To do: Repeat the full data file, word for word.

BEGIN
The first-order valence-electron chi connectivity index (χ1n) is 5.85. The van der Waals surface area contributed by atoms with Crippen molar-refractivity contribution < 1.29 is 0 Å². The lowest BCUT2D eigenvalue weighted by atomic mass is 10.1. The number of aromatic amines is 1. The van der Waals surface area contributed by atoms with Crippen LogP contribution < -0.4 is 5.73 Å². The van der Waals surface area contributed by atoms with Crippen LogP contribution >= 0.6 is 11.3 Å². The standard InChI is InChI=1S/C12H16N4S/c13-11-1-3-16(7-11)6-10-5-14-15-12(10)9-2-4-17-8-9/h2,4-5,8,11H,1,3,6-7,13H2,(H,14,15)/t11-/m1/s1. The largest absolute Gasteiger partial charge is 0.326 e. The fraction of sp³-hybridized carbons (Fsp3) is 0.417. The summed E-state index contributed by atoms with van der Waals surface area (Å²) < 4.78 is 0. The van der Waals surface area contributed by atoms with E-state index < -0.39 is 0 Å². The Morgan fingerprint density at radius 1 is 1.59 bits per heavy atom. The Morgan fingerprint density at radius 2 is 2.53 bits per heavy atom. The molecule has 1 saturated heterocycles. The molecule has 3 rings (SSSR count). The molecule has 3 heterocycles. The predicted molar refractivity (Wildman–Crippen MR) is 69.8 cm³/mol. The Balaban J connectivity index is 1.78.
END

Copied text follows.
The first-order valence-electron chi connectivity index (χ1n) is 5.85. The van der Waals surface area contributed by atoms with Crippen molar-refractivity contribution < 1.29 is 0 Å². The lowest BCUT2D eigenvalue weighted by atomic mass is 10.1. The number of aromatic amines is 1. The van der Waals surface area contributed by atoms with Crippen LogP contribution < -0.4 is 5.73 Å². The van der Waals surface area contributed by atoms with Crippen LogP contribution >= 0.6 is 11.3 Å². The standard InChI is InChI=1S/C12H16N4S/c13-11-1-3-16(7-11)6-10-5-14-15-12(10)9-2-4-17-8-9/h2,4-5,8,11H,1,3,6-7,13H2,(H,14,15)/t11-/m1/s1. The largest absolute Gasteiger partial charge is 0.326 e. The fraction of sp³-hybridized carbons (Fsp3) is 0.417. The summed E-state index contributed by atoms with van der Waals surface area (Å²) < 4.78 is 0. The van der Waals surface area contributed by atoms with E-state index < -0.39 is 0 Å². The Morgan fingerprint density at radius 1 is 1.59 bits per heavy atom. The Morgan fingerprint density at radius 2 is 2.53 bits per heavy atom. The molecule has 1 saturated heterocycles. The molecule has 3 rings (SSSR count). The molecule has 3 heterocycles. The predicted molar refractivity (Wildman–Crippen MR) is 69.8 cm³/mol. The Balaban J connectivity index is 1.78.